module MyTestSuite < Watir::TestCase ############################################################# # setup method: # This setup function is called by the UnitTest framework before any test is run. # The function initialize the global $browser object if needed ############################################################# def setup return if $browser $browser = Watir::IE.new $browser.speed = :fast $browser.add_checker(PageCheckers::NAVIGATION_CHECKER) $browser.maximize unless ENV['DO_NOT_MAXIMIZE_BROWSER'] end ############################################################# # teardown method: # This teardown function is called by the UnitTest framework after any test is run. # The function reset the global $browser object in case an error # occurred (unless NO_NEW_BROWSER_ON_ERROR), so # a new browser window will be created in case an error occurred. ############################################################# def teardown $browser = nil unless @test_passed || ENV['NO_NEW_BROWSER_ON_ERROR'] end # ... test cases methods goes here end [/sourcecode]

Watir – first impressions

June 24, 2008

Our product doesn’t have unit tests. There, I said it. For a long time I’ve been looking for a way to build unit tests. There are three factors that prevented me to do so until now:

  1. It seems not to be really needed. When testing is needed, developers go over an installation and check that everything is working. Building a suite of tests to test all possible scenarios seems to be a huge task that doesn’t worth the effort.
  2. This is a web application that is constantly changing, so it seems hard to write robust test that will not break on every change. In addition, it uses a session ID that is passed in the URL, so URLs are different on every run.
  3. The data keeps changing. Our data is on the mainframe, and it is owned and used by other teams so we can’t expect to have the same data all the time, which makes it problematic to build solid tests.

In the past I tried using Selenium, but never really fell in love with it, and never got the time to deeply look into it and test it.
Recently I saw Ofer’s post about Watir and decided to take a better look at it and see if we can use it. Since I’m fluent at Javascript, and had a recent experience with Perl working on an installation automation project for a few months, catching Ruby was quite easy. As Ofer observed, Ruby seems to be a really nice language, but I have some problems adapting to Watir. For example, it took me sometime to understand how Javascript code can be invoked from Watir, but now I know it is done using:

$browser.ie.Document.parentWindow.execScript(js_expression)

At first, since I come from normal OO languages, I thought of creating a base ProductUnitTest class that derives from Watir::TestCase, and then, for each version or fix pack, we will create a VersionXXUnitTest class that will derive from ProductUnitTest. However, this doesn’t work well, since Test::Unit looks for all the included classes that derived from Test::Unit::TestCase, and since we would have to require ProductUnitTest in order to derived from it, Test::Unit will see two such class and will run the tests in ProductUnitTest twice – once for ProductUnitTest, and once for the derived VersionXXUnitTest.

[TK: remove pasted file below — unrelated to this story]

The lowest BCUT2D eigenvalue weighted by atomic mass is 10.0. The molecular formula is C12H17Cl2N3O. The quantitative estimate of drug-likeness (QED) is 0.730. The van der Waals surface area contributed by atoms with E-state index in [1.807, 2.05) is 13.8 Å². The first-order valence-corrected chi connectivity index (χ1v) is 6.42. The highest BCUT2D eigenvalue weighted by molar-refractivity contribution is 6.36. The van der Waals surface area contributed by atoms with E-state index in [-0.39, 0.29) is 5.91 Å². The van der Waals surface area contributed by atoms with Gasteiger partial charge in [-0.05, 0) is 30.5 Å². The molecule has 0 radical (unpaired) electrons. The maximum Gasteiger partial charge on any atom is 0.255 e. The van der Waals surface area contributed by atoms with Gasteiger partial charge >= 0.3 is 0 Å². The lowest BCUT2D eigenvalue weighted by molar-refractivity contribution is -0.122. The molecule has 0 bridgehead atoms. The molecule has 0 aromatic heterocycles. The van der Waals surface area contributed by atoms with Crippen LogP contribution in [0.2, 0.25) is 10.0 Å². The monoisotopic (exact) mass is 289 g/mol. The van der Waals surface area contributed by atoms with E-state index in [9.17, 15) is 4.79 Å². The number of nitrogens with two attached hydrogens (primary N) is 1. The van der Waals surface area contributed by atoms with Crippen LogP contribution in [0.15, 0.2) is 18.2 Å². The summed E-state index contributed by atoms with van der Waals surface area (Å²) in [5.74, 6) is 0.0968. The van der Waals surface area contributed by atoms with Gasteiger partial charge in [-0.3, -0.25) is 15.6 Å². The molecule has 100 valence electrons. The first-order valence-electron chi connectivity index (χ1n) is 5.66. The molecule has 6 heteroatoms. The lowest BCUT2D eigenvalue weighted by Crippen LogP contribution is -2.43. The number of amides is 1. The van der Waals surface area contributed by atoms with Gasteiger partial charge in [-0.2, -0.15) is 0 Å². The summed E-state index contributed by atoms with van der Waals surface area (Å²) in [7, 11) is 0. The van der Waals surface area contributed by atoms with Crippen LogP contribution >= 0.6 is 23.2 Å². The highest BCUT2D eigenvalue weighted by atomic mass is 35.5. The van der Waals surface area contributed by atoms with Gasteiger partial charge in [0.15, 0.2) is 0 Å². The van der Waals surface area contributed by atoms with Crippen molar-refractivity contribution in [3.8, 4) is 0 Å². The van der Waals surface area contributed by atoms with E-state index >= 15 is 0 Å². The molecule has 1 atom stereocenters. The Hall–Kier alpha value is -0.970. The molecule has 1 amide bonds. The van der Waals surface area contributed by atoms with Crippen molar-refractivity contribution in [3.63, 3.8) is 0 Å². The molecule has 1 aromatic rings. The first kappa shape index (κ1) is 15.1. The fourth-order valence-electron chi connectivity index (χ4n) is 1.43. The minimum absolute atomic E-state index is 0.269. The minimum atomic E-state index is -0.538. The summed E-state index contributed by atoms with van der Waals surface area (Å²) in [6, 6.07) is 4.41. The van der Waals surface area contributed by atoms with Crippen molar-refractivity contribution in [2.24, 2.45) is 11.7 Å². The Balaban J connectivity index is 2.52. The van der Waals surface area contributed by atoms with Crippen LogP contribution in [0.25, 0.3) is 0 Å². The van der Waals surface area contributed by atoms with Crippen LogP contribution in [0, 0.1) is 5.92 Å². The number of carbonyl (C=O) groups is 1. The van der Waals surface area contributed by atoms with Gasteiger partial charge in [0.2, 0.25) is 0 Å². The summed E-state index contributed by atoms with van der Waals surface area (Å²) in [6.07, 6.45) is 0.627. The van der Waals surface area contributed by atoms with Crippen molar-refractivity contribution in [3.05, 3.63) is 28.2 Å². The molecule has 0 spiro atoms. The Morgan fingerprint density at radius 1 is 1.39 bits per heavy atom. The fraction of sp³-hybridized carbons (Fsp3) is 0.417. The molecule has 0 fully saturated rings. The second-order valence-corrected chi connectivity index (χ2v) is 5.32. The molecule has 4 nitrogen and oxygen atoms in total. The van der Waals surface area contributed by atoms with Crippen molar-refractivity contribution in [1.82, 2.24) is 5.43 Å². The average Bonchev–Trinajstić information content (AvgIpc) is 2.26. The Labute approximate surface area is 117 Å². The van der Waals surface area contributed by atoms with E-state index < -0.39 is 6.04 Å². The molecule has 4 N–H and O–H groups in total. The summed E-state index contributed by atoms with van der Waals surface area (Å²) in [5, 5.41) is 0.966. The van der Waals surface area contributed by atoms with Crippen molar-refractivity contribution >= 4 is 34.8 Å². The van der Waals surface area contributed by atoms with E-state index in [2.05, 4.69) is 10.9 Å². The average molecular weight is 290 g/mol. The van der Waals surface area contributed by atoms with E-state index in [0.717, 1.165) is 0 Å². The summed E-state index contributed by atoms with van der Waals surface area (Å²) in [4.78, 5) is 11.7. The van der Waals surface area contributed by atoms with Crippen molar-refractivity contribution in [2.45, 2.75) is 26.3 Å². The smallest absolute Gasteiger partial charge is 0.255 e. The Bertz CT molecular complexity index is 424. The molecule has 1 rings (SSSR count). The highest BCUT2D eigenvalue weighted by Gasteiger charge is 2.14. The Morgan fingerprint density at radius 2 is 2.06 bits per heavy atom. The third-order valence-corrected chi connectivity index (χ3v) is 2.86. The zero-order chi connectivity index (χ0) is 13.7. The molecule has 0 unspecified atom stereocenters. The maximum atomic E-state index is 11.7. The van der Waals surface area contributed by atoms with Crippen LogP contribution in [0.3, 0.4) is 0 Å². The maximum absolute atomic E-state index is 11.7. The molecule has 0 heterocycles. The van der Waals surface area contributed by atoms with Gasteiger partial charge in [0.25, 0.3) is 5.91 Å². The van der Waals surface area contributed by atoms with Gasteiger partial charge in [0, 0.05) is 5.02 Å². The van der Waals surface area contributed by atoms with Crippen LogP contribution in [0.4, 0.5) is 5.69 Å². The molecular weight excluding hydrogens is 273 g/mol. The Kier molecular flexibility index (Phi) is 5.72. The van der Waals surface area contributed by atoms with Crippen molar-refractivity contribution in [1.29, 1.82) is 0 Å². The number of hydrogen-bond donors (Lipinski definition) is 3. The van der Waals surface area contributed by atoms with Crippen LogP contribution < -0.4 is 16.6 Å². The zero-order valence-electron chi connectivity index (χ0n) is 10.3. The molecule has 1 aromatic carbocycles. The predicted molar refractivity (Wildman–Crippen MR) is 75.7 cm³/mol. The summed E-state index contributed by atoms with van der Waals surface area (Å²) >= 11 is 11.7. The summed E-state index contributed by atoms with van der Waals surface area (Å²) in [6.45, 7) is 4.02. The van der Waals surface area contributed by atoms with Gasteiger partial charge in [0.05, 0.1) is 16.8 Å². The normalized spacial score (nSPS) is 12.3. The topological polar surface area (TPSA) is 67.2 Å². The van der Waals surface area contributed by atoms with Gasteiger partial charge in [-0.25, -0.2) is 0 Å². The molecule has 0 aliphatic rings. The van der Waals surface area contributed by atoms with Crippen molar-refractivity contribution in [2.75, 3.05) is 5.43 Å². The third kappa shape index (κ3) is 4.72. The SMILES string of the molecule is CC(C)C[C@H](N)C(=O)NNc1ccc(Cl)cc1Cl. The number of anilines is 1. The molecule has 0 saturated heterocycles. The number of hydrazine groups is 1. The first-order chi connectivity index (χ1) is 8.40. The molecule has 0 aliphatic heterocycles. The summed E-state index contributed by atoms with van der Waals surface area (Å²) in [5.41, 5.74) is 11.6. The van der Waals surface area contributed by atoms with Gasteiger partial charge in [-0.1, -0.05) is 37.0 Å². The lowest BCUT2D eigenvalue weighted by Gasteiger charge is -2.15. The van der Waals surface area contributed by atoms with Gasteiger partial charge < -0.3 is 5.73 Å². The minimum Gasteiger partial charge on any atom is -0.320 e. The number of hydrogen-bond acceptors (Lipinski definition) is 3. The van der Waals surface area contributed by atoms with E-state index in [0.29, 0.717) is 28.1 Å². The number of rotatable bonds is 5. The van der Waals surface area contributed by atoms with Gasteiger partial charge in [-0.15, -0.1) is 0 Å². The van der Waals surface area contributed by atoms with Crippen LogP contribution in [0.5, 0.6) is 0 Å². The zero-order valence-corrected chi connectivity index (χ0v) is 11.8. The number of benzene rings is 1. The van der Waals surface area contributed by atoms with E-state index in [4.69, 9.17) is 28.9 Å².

Checking further, I came to the idea I have to use Ruby’s mixins, which is somewhat similar to Java’s interfaces, but more comfortable and easy to use, since Ruby is a dynamic language. So now, I define all basic tests and helper methods (like setup and teardown – see next post for more details on this) in a module named ProductUnitTest, and then, for each version, I define a VersionXXUnitTest class that derive from Watir::TestCase, and then includes ProductUnitTest so all the tests (and helper methods) are there, but only invoked once, for VersionXXUnitTest.

To conclude, Watir seems like a very nice framework to test our web application, and this will probably solve problem #2 above. I plan to broaden its use when we start building our next fix pack, where we have specific things we need to fix, and whenever we fix something, we should write a unit test for it right away. This is easier then writing and maintaining unit tests for an entirely new version that keeps changing. I hope that once our developers get used to it and see how it can help integration and acceptance tests they will see its value and overcome problem #1 above. I still need to find a good way to bypass problem #3.

I already showed what I did to Amit from QA, and she really liked it and said it might be useful for them as well.

P.S.
Another nice benefit of learning Ruby is that now I better understand some of the design made by the Prototype team members, which were clearly thinking in Ruby, as they are using Ruby on Rails.

VBA Macro Arguments

April 26, 2007

After we started to use Remedy for our customer support, I got annoyed by the way Remedy displays the history of customer cases (Remedy calls them issues), so I wrote a VBA script in Microsoft Word that takes the history generated in Remedy and displays it in a readable format (let me know if you’re interested in this script – it is really great if you are working with Remedy to support customers)